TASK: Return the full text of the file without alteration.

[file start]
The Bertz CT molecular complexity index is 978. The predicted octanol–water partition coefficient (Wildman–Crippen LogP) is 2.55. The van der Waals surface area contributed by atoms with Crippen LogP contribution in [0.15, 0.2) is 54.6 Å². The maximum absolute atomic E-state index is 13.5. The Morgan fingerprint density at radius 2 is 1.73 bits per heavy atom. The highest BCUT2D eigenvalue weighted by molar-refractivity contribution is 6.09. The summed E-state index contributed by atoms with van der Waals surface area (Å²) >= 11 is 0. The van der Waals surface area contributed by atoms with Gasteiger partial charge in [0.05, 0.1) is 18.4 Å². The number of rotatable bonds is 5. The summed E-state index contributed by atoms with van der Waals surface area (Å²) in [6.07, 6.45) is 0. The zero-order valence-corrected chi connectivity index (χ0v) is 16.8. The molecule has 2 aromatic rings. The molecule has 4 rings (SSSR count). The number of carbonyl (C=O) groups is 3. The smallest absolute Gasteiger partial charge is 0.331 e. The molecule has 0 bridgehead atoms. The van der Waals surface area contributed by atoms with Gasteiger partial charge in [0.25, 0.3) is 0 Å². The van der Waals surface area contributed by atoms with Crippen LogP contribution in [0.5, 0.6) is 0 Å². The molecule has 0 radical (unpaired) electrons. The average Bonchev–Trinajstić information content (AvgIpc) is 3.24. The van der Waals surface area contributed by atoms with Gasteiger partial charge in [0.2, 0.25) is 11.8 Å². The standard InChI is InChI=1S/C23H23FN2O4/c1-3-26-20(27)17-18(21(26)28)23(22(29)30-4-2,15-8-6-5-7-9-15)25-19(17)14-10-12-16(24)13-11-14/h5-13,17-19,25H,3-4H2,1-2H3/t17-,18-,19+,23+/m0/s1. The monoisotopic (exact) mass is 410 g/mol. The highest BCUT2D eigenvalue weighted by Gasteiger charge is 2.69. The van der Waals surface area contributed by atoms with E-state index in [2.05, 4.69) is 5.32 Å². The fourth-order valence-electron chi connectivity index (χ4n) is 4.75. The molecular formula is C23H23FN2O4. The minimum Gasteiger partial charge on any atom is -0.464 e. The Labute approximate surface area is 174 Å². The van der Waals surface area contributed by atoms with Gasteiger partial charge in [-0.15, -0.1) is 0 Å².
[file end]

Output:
The Bertz CT molecular complexity index is 978. The predicted octanol–water partition coefficient (Wildman–Crippen LogP) is 2.55. The van der Waals surface area contributed by atoms with Crippen LogP contribution in [0.15, 0.2) is 54.6 Å². The maximum absolute atomic E-state index is 13.5. The Morgan fingerprint density at radius 2 is 1.73 bits per heavy atom. The highest BCUT2D eigenvalue weighted by molar-refractivity contribution is 6.09. The summed E-state index contributed by atoms with van der Waals surface area (Å²) >= 11 is 0. The van der Waals surface area contributed by atoms with Gasteiger partial charge in [0.05, 0.1) is 18.4 Å². The number of rotatable bonds is 5. The summed E-state index contributed by atoms with van der Waals surface area (Å²) in [6.07, 6.45) is 0. The zero-order valence-corrected chi connectivity index (χ0v) is 16.8. The molecule has 2 aromatic rings. The molecule has 4 rings (SSSR count). The number of carbonyl (C=O) groups is 3. The smallest absolute Gasteiger partial charge is 0.331 e. The molecule has 0 bridgehead atoms. The van der Waals surface area contributed by atoms with Gasteiger partial charge in [0.25, 0.3) is 0 Å². The van der Waals surface area contributed by atoms with Crippen LogP contribution in [0.5, 0.6) is 0 Å². The molecule has 0 radical (unpaired) electrons. The average Bonchev–Trinajstić information content (AvgIpc) is 3.24. The van der Waals surface area contributed by atoms with Gasteiger partial charge in [0.2, 0.25) is 11.8 Å². The standard InChI is InChI=1S/C23H23FN2O4/c1-3-26-20(27)17-18(21(26)28)23(22(29)30-4-2,15-8-6-5-7-9-15)25-19(17)14-10-12-16(24)13-11-14/h5-13,17-19,25H,3-4H2,1-2H3/t17-,18-,19+,23+/m0/s1. The monoisotopic (exact) mass is 410 g/mol. The highest BCUT2D eigenvalue weighted by Gasteiger charge is 2.69. The van der Waals surface area contributed by atoms with E-state index in [2.05, 4.69) is 5.32 Å². The fourth-order valence-electron chi connectivity index (χ4n) is 4.75. The molecular formula is C23H23FN2O4. The minimum Gasteiger partial charge on any atom is -0.464 e. The Labute approximate surface area is 174 Å². The van der Waals surface area contributed by atoms with Gasteiger partial charge in [-0.15, -0.1) is 0 Å².